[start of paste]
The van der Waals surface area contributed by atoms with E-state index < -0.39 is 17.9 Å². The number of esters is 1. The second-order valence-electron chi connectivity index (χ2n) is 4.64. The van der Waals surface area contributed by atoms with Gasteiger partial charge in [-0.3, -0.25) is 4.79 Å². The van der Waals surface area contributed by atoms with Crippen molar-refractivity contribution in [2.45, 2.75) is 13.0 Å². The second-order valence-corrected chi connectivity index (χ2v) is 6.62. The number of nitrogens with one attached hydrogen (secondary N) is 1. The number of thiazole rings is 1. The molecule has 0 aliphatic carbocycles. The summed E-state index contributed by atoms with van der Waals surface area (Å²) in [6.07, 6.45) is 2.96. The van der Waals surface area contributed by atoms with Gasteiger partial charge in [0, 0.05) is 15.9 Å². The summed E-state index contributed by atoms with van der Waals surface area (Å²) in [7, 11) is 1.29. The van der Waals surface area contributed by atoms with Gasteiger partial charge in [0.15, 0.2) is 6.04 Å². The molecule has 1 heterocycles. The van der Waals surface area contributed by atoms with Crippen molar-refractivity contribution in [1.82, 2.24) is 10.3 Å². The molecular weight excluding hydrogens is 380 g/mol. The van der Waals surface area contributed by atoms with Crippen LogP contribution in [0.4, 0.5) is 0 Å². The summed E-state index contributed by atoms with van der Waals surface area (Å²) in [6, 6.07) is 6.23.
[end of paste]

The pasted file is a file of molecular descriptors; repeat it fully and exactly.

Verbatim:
The van der Waals surface area contributed by atoms with E-state index < -0.39 is 17.9 Å². The number of esters is 1. The second-order valence-electron chi connectivity index (χ2n) is 4.64. The van der Waals surface area contributed by atoms with Gasteiger partial charge in [-0.3, -0.25) is 4.79 Å². The van der Waals surface area contributed by atoms with Crippen molar-refractivity contribution in [2.45, 2.75) is 13.0 Å². The second-order valence-corrected chi connectivity index (χ2v) is 6.62. The number of nitrogens with one attached hydrogen (secondary N) is 1. The number of thiazole rings is 1. The molecule has 0 aliphatic carbocycles. The summed E-state index contributed by atoms with van der Waals surface area (Å²) in [6.07, 6.45) is 2.96. The van der Waals surface area contributed by atoms with Gasteiger partial charge in [0, 0.05) is 15.9 Å². The summed E-state index contributed by atoms with van der Waals surface area (Å²) in [7, 11) is 1.29. The van der Waals surface area contributed by atoms with Gasteiger partial charge in [0.15, 0.2) is 6.04 Å². The molecule has 1 heterocycles. The van der Waals surface area contributed by atoms with Crippen molar-refractivity contribution in [1.82, 2.24) is 10.3 Å². The molecular weight excluding hydrogens is 380 g/mol. The van der Waals surface area contributed by atoms with Crippen LogP contribution in [0.4, 0.5) is 0 Å². The summed E-state index contributed by atoms with van der Waals surface area (Å²) in [6, 6.07) is 6.23.